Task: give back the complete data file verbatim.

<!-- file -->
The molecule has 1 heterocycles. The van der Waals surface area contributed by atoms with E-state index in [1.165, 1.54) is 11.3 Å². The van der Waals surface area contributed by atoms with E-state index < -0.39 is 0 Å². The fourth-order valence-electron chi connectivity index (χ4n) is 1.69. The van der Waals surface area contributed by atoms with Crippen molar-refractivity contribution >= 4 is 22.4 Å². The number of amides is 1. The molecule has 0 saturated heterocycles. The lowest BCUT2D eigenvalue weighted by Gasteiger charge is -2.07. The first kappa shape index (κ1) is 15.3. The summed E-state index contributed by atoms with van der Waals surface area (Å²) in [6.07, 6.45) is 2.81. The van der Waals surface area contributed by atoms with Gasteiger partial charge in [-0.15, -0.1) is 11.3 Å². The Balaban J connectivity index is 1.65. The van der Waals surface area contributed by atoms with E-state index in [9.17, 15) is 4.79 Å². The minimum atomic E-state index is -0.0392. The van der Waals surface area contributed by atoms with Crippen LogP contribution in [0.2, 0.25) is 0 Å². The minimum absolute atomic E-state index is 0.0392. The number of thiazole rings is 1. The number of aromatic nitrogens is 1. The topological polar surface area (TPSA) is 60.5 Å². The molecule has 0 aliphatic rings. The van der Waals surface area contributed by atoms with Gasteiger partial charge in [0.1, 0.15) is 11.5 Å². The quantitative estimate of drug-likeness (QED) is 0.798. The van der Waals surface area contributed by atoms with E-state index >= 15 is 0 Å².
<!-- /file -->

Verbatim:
The molecule has 1 heterocycles. The van der Waals surface area contributed by atoms with E-state index in [1.165, 1.54) is 11.3 Å². The van der Waals surface area contributed by atoms with E-state index < -0.39 is 0 Å². The fourth-order valence-electron chi connectivity index (χ4n) is 1.69. The van der Waals surface area contributed by atoms with Crippen molar-refractivity contribution >= 4 is 22.4 Å². The number of amides is 1. The molecule has 0 saturated heterocycles. The lowest BCUT2D eigenvalue weighted by Gasteiger charge is -2.07. The first kappa shape index (κ1) is 15.3. The summed E-state index contributed by atoms with van der Waals surface area (Å²) in [6.07, 6.45) is 2.81. The van der Waals surface area contributed by atoms with Gasteiger partial charge in [-0.15, -0.1) is 11.3 Å². The Balaban J connectivity index is 1.65. The van der Waals surface area contributed by atoms with E-state index in [9.17, 15) is 4.79 Å². The minimum atomic E-state index is -0.0392. The van der Waals surface area contributed by atoms with Crippen LogP contribution in [0.2, 0.25) is 0 Å². The minimum absolute atomic E-state index is 0.0392. The number of thiazole rings is 1. The number of aromatic nitrogens is 1. The topological polar surface area (TPSA) is 60.5 Å². The molecule has 0 aliphatic rings. The van der Waals surface area contributed by atoms with Gasteiger partial charge in [0.1, 0.15) is 11.5 Å². The quantitative estimate of drug-likeness (QED) is 0.798. The van der Waals surface area contributed by atoms with E-state index >= 15 is 0 Å².